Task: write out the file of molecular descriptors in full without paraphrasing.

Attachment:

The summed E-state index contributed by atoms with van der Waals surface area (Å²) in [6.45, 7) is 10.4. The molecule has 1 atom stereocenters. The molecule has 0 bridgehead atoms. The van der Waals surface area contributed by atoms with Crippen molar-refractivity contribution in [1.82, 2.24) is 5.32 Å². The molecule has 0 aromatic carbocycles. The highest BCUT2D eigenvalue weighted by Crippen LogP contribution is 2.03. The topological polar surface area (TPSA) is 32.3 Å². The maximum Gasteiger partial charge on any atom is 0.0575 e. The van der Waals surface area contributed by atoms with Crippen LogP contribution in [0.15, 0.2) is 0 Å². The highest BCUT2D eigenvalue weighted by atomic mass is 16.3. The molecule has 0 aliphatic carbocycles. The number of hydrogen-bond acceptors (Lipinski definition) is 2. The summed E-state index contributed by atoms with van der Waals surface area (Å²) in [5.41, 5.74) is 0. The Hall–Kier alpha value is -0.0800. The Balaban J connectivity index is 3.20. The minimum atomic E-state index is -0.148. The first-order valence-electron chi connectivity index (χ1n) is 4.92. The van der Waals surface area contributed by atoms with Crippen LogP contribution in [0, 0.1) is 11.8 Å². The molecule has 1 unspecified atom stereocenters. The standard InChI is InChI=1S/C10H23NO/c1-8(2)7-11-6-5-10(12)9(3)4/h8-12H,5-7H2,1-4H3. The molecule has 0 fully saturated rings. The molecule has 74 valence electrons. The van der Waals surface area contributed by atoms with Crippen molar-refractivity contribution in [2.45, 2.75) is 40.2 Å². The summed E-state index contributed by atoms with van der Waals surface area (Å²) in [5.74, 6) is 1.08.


The summed E-state index contributed by atoms with van der Waals surface area (Å²) in [6.45, 7) is 10.4. The molecule has 1 atom stereocenters. The molecule has 0 bridgehead atoms. The van der Waals surface area contributed by atoms with Crippen molar-refractivity contribution in [1.82, 2.24) is 5.32 Å². The molecule has 0 aromatic carbocycles. The highest BCUT2D eigenvalue weighted by Crippen LogP contribution is 2.03. The topological polar surface area (TPSA) is 32.3 Å². The maximum Gasteiger partial charge on any atom is 0.0575 e. The van der Waals surface area contributed by atoms with Crippen LogP contribution in [0.15, 0.2) is 0 Å². The highest BCUT2D eigenvalue weighted by atomic mass is 16.3. The molecule has 0 aliphatic carbocycles. The number of hydrogen-bond acceptors (Lipinski definition) is 2. The summed E-state index contributed by atoms with van der Waals surface area (Å²) in [5.41, 5.74) is 0. The Hall–Kier alpha value is -0.0800. The Balaban J connectivity index is 3.20. The minimum atomic E-state index is -0.148. The first-order valence-electron chi connectivity index (χ1n) is 4.92. The van der Waals surface area contributed by atoms with Crippen LogP contribution in [0, 0.1) is 11.8 Å². The molecule has 1 unspecified atom stereocenters. The standard InChI is InChI=1S/C10H23NO/c1-8(2)7-11-6-5-10(12)9(3)4/h8-12H,5-7H2,1-4H3. The molecule has 0 fully saturated rings. The molecule has 74 valence electrons. The van der Waals surface area contributed by atoms with Crippen molar-refractivity contribution in [2.45, 2.75) is 40.2 Å². The summed E-state index contributed by atoms with van der Waals surface area (Å²) in [5.74, 6) is 1.08.